18 October 2018 Engineering

Efficient Duplicate Prevention for Event-Based Data in Elasticsearch

By Christian Dahlqvist

The Elastic Stack is used for a lot of different use cases. One of the most common is to store and analyze different types of event or time-series based data, e.g. security events, logs, and metrics. These events often consist of data linked to a specific timestamp representing when the event occurred or was collected and there is often no natural key available to uniquely identify the event.

For some use cases, and maybe even types of data within a use case, it is important that the data in Elasticsearch is not duplicated: Duplicate documents may lead to incorrect analysis and search errors. We started looking at this last year in the introduction to duplicate handling using Logstash blog post, and in this one we will dig a bit deeper and address some common questions.

Indexing into Elasticsearch

When you index data into Elasticsearch, you need to receive the response to be sure that the data has been successfully indexed. If an error, e.g. connection error or node crash, prevents you from receiving it, you can not be sure whether any of the data has been indexed or not. When clients encounter this type of scenario, the standard way to ensure delivery is to retry, which may lead to the same document being indexed more than once.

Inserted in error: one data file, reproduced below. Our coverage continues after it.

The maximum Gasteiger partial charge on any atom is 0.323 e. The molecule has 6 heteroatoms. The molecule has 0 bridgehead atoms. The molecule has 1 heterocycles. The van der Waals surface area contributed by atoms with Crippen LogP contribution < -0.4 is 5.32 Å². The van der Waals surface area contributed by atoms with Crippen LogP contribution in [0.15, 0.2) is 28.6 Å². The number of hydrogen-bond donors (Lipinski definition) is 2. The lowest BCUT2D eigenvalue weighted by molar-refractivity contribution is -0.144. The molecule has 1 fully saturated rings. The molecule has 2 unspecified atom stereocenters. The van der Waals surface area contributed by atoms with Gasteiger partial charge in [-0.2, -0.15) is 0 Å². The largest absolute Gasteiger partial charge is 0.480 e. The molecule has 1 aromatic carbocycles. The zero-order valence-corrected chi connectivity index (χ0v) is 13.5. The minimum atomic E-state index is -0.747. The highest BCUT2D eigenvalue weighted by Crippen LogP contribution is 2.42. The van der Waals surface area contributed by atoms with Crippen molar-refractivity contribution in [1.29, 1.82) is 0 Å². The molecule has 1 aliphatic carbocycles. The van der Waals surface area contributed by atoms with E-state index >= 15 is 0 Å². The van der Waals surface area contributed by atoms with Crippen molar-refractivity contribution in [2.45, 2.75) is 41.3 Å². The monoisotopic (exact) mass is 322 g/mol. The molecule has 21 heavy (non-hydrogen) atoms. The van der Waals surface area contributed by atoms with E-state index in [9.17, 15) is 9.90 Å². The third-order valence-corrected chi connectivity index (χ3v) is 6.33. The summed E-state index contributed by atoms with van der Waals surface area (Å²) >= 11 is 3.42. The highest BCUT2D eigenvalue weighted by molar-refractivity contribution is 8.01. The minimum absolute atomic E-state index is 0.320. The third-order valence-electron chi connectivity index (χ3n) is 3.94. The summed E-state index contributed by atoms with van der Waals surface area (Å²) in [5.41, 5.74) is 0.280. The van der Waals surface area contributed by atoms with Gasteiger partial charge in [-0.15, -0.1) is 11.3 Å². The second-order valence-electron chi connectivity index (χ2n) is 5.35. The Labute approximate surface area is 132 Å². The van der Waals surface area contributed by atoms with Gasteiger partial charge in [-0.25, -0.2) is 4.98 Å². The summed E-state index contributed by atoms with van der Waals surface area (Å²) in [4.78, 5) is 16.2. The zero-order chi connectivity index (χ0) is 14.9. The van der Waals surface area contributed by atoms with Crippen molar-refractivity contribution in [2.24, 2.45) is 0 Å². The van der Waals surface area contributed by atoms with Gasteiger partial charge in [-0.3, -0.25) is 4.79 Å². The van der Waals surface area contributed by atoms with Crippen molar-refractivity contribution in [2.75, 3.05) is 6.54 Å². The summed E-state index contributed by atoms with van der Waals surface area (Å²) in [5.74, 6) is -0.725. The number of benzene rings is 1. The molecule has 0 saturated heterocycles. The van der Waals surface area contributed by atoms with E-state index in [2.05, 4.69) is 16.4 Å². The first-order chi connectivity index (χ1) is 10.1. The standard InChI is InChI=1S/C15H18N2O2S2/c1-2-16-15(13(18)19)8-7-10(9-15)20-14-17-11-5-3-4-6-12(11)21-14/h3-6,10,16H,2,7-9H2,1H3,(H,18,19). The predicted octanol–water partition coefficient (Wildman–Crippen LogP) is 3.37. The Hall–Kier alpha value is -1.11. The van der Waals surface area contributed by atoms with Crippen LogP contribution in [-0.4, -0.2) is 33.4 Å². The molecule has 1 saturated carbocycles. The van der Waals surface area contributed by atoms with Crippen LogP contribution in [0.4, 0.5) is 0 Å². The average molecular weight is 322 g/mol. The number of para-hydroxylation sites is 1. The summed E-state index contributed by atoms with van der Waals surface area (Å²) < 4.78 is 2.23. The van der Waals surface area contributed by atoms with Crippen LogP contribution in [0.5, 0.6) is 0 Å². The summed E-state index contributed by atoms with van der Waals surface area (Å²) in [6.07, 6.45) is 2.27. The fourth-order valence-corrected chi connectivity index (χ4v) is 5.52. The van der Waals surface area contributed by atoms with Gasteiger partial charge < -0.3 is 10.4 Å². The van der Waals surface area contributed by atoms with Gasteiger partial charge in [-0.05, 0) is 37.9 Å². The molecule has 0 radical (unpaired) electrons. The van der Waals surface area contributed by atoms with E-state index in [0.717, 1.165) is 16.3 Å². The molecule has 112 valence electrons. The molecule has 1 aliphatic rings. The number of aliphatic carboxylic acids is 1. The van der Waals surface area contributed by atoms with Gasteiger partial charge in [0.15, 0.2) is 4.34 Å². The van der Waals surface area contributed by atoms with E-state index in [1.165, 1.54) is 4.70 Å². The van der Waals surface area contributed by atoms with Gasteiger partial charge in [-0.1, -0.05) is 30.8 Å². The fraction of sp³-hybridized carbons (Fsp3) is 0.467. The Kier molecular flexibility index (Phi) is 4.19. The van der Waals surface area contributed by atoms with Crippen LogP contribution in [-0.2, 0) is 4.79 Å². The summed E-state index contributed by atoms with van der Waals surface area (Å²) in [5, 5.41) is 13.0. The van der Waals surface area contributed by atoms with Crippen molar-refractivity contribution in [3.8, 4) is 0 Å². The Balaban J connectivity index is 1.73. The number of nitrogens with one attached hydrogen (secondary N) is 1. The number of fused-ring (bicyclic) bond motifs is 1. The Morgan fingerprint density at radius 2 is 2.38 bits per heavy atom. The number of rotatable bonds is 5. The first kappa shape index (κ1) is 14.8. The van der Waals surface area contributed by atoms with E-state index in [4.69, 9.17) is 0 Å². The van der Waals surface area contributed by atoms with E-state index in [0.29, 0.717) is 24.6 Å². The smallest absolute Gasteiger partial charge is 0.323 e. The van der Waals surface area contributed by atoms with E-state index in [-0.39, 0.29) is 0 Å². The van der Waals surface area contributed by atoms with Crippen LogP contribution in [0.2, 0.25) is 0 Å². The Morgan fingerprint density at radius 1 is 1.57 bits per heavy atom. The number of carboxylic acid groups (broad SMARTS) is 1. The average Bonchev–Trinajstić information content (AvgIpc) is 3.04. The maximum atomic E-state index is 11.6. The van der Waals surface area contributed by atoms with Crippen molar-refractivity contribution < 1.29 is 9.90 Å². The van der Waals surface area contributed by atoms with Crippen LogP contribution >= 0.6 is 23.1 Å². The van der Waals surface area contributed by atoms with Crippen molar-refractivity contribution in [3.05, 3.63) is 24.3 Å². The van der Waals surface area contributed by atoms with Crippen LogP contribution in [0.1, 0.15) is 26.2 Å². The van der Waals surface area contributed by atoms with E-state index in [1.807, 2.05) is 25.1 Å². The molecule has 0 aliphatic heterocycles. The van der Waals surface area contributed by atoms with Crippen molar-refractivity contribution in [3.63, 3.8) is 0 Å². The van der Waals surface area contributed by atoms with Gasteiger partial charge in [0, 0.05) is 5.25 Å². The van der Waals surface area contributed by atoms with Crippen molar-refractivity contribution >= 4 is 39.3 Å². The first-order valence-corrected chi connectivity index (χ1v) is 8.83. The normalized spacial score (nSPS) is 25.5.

As described in the blog post on duplicate handling, it is possible to get around this by defining a unique ID for each document in the client rather than having Elasticsearch automatically assign one at indexing time. When a duplicate document is written to the same index, this will result in an update instead of the document being written a second time, which prevents duplicates.

UUIDs vs hash-based document ids

When deciding on what type of identifier to use, there are two main types to choose from.

Universally Unique Identifiers (UUIDs) are identifiers based on 128-bit numbers that can be generated across distributed systems, while for practical purposes being unique. This type of identifier generally has no dependence on the content of the event it is associated with.

In order to use UUIDs to avoid duplicates, it is essential that the UUID is generated and assigned to the event before the event passes any boundary that does guarantee that the event is being delivered exactly once. This in practice often means that the UUID must be assigned at the point of origin. If the system where the event originates cannot generate a UUID, a different type of identifier may need to be used.

The other main type of identifier are ones where a hash function is used to generate a numeric hash based on the content of the event. The hash function will always generate the same value for a specific piece of content, but the generated value is not guaranteed to be unique. The probability of a hash collision, which is when two different events result in the same hash value, depends on the number of events in the index as well as the type of hash function used and the length of the value it produces. A hash of at least 128 bits in length, e.g. MD5 or SHA1, generally provides a good compromise between length and low collision probability for a lot of scenarios. For even greater uniqueness guarantees, an even longer hash like SHA256 can be used.